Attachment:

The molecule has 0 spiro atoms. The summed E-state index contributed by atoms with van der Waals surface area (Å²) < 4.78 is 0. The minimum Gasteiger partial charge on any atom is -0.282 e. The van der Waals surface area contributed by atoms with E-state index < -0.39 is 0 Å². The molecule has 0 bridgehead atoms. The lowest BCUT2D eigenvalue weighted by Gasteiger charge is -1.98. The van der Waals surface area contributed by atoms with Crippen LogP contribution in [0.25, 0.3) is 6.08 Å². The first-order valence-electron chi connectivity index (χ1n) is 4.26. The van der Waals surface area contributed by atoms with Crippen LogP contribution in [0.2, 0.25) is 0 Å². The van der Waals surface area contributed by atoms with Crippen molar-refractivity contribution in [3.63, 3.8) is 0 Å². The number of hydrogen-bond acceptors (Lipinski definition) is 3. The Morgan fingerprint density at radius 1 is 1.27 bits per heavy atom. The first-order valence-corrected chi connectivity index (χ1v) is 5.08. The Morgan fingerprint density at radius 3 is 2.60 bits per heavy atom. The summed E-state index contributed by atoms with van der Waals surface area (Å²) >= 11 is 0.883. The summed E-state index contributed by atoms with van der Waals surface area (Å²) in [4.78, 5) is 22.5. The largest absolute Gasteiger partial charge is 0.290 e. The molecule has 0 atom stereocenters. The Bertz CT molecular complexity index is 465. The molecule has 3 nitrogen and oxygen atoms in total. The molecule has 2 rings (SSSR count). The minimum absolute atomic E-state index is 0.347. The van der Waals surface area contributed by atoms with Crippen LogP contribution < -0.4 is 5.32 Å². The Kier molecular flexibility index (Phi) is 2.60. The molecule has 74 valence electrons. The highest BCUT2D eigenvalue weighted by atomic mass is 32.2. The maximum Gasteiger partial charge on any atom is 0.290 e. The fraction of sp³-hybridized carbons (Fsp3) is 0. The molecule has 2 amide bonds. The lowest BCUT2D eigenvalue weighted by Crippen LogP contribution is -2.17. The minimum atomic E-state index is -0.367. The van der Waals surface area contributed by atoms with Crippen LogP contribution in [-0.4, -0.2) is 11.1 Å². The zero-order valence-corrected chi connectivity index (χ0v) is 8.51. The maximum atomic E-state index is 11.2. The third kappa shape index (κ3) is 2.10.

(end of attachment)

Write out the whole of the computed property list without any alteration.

The molecule has 0 spiro atoms. The summed E-state index contributed by atoms with van der Waals surface area (Å²) < 4.78 is 0. The minimum Gasteiger partial charge on any atom is -0.282 e. The van der Waals surface area contributed by atoms with E-state index < -0.39 is 0 Å². The molecule has 0 bridgehead atoms. The lowest BCUT2D eigenvalue weighted by Gasteiger charge is -1.98. The van der Waals surface area contributed by atoms with Crippen LogP contribution in [0.25, 0.3) is 6.08 Å². The first-order valence-electron chi connectivity index (χ1n) is 4.26. The van der Waals surface area contributed by atoms with Crippen LogP contribution in [0.2, 0.25) is 0 Å². The van der Waals surface area contributed by atoms with Crippen molar-refractivity contribution in [3.63, 3.8) is 0 Å². The number of hydrogen-bond acceptors (Lipinski definition) is 3. The Morgan fingerprint density at radius 1 is 1.27 bits per heavy atom. The first-order valence-corrected chi connectivity index (χ1v) is 5.08. The Morgan fingerprint density at radius 3 is 2.60 bits per heavy atom. The summed E-state index contributed by atoms with van der Waals surface area (Å²) >= 11 is 0.883. The summed E-state index contributed by atoms with van der Waals surface area (Å²) in [4.78, 5) is 22.5. The largest absolute Gasteiger partial charge is 0.290 e. The molecule has 0 atom stereocenters. The Bertz CT molecular complexity index is 465. The molecule has 3 nitrogen and oxygen atoms in total. The molecule has 2 rings (SSSR count). The minimum absolute atomic E-state index is 0.347. The van der Waals surface area contributed by atoms with Crippen LogP contribution < -0.4 is 5.32 Å². The Kier molecular flexibility index (Phi) is 2.60. The molecule has 74 valence electrons. The highest BCUT2D eigenvalue weighted by atomic mass is 32.2. The maximum Gasteiger partial charge on any atom is 0.290 e. The fraction of sp³-hybridized carbons (Fsp3) is 0. The molecule has 2 amide bonds. The lowest BCUT2D eigenvalue weighted by Crippen LogP contribution is -2.17. The minimum atomic E-state index is -0.367. The van der Waals surface area contributed by atoms with Crippen LogP contribution in [-0.4, -0.2) is 11.1 Å². The zero-order valence-corrected chi connectivity index (χ0v) is 8.51. The maximum atomic E-state index is 11.2. The third kappa shape index (κ3) is 2.10.